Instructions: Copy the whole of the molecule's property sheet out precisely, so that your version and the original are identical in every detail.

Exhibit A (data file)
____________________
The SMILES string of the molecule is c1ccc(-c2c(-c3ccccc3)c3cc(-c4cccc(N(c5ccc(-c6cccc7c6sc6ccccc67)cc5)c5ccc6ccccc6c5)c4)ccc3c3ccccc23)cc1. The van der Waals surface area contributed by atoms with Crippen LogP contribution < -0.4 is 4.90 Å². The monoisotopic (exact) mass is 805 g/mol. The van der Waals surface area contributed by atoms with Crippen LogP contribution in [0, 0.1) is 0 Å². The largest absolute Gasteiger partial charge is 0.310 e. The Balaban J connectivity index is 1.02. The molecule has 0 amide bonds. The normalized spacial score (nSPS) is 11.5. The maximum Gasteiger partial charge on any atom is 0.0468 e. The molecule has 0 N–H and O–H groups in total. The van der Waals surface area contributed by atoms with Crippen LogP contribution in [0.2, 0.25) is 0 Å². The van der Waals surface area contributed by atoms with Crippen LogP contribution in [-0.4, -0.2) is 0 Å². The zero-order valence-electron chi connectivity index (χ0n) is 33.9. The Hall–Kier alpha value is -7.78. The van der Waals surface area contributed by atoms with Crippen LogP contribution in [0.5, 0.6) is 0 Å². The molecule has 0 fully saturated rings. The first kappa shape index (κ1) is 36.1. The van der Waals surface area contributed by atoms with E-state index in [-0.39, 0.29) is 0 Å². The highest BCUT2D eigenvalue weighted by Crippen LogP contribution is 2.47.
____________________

The SMILES string of the molecule is c1ccc(-c2c(-c3ccccc3)c3cc(-c4cccc(N(c5ccc(-c6cccc7c6sc6ccccc67)cc5)c5ccc6ccccc6c5)c4)ccc3c3ccccc23)cc1. The van der Waals surface area contributed by atoms with Crippen LogP contribution < -0.4 is 4.90 Å². The monoisotopic (exact) mass is 805 g/mol. The van der Waals surface area contributed by atoms with Crippen LogP contribution in [0, 0.1) is 0 Å². The largest absolute Gasteiger partial charge is 0.310 e. The Balaban J connectivity index is 1.02. The molecule has 0 amide bonds. The normalized spacial score (nSPS) is 11.5. The maximum Gasteiger partial charge on any atom is 0.0468 e. The molecule has 0 N–H and O–H groups in total. The van der Waals surface area contributed by atoms with Crippen LogP contribution in [0.2, 0.25) is 0 Å². The van der Waals surface area contributed by atoms with Crippen LogP contribution in [-0.4, -0.2) is 0 Å². The zero-order valence-electron chi connectivity index (χ0n) is 33.9. The Hall–Kier alpha value is -7.78. The van der Waals surface area contributed by atoms with Crippen LogP contribution in [0.5, 0.6) is 0 Å². The molecule has 0 fully saturated rings. The first kappa shape index (κ1) is 36.1. The van der Waals surface area contributed by atoms with E-state index in [-0.39, 0.29) is 0 Å². The highest BCUT2D eigenvalue weighted by Crippen LogP contribution is 2.47.